Lopata Hall 101
Dr. Vijaya Ramachandran
University of Texas at Austin
Efficient Resource-Oblivious Algorithms for Multicores
The multicore revolution represents a paradigm shift in computing, as parallelism becomes ubiquitous. Barring a few exceptions, the theory of parallel algorithms has remained focused on the decades-old approaches of designing algorithms for the PRAM model and for bulk-synchronous computing.
In this talk we consider cost measures and algorithmic strategies that are geared to current parallel multicore environments. We view the multicore as consisting of multiple cores, each having a private cache, which communicate through shared memory, with data organized in blocks of words. It has a run-time scheduler that schedules parallel tasks that are generated by the parallel algorithm being executed.
We introduce the notion of a resource-oblivious parallel algorithm, that is designed without any reference to the machine parameters such as number of cores, and cache and block sizes, or to the run-time scheduler. We characterize a class of multithreaded resource-oblivious algorithms for which we establish low cache miss and false sharing overhead on multicores with a wide range of machine parameters, as long as the run-time scheduler is efficient in terms of the number of parallel tasks it schedules across the caches. This class includes algorithms with high levels of parallelism for matrix computations, FFT, sorting, list ranking and other basic problems.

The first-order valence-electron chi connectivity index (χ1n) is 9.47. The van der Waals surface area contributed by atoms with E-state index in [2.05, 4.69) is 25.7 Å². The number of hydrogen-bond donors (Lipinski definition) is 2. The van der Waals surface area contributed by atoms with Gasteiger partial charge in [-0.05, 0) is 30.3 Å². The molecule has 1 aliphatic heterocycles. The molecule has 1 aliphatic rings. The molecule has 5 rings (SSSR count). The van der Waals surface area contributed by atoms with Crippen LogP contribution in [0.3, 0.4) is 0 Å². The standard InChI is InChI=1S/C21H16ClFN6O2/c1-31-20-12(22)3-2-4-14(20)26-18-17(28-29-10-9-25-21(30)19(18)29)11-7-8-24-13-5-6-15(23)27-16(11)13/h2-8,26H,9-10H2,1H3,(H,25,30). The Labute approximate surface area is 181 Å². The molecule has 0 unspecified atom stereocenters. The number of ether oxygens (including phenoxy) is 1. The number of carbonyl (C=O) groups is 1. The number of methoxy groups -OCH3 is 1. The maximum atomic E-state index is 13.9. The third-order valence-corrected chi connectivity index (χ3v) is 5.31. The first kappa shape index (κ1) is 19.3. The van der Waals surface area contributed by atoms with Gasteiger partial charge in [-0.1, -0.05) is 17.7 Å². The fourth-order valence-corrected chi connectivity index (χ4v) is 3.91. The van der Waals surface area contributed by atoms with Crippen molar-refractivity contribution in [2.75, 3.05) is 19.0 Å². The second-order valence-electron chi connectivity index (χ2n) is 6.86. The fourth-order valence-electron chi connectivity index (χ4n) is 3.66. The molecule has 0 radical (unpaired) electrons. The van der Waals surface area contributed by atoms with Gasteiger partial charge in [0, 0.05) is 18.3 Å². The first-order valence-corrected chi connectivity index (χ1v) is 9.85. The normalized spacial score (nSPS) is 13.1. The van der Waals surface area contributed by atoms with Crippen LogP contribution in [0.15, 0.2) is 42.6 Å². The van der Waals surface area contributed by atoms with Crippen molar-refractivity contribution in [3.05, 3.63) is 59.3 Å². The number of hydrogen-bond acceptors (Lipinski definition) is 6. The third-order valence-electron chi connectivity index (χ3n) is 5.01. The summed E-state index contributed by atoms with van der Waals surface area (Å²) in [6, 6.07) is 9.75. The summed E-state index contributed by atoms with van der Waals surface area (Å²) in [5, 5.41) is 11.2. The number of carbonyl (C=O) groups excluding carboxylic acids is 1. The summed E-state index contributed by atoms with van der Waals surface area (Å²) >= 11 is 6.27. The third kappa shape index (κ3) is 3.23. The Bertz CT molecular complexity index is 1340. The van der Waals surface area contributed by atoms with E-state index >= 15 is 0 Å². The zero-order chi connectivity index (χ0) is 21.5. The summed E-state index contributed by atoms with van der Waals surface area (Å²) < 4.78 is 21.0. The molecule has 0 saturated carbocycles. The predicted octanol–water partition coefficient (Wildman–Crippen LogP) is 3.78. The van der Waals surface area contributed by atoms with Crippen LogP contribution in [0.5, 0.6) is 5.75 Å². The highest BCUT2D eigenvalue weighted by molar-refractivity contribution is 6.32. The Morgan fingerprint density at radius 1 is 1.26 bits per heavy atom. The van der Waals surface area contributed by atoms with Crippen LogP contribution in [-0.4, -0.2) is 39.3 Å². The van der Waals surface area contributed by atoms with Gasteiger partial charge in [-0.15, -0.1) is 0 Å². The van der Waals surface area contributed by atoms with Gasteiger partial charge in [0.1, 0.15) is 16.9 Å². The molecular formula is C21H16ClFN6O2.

This is joint work with Richard Cole, NYU.
Vijaya Ramachandran received a Ph.D. in EECS from Princeton University. She served on the faculty of the University of Illinois at Urbana-Champaign, and then at the University of Texas at Austin, where she has been a Professor of Computer Science since 1995. Her research interests are in algorithm design and analysis, and in parallel computation. She has served on the Editorial Boards of several journals in theoretical computer science, including Journal of the ACM, SIAM Journal on Computing, SIAM Journal on Discrete Mathematics, and ACM Transactions on Algorithms.
Computer Science & Engineering
Computer Science and Engineering (314) 935-6160
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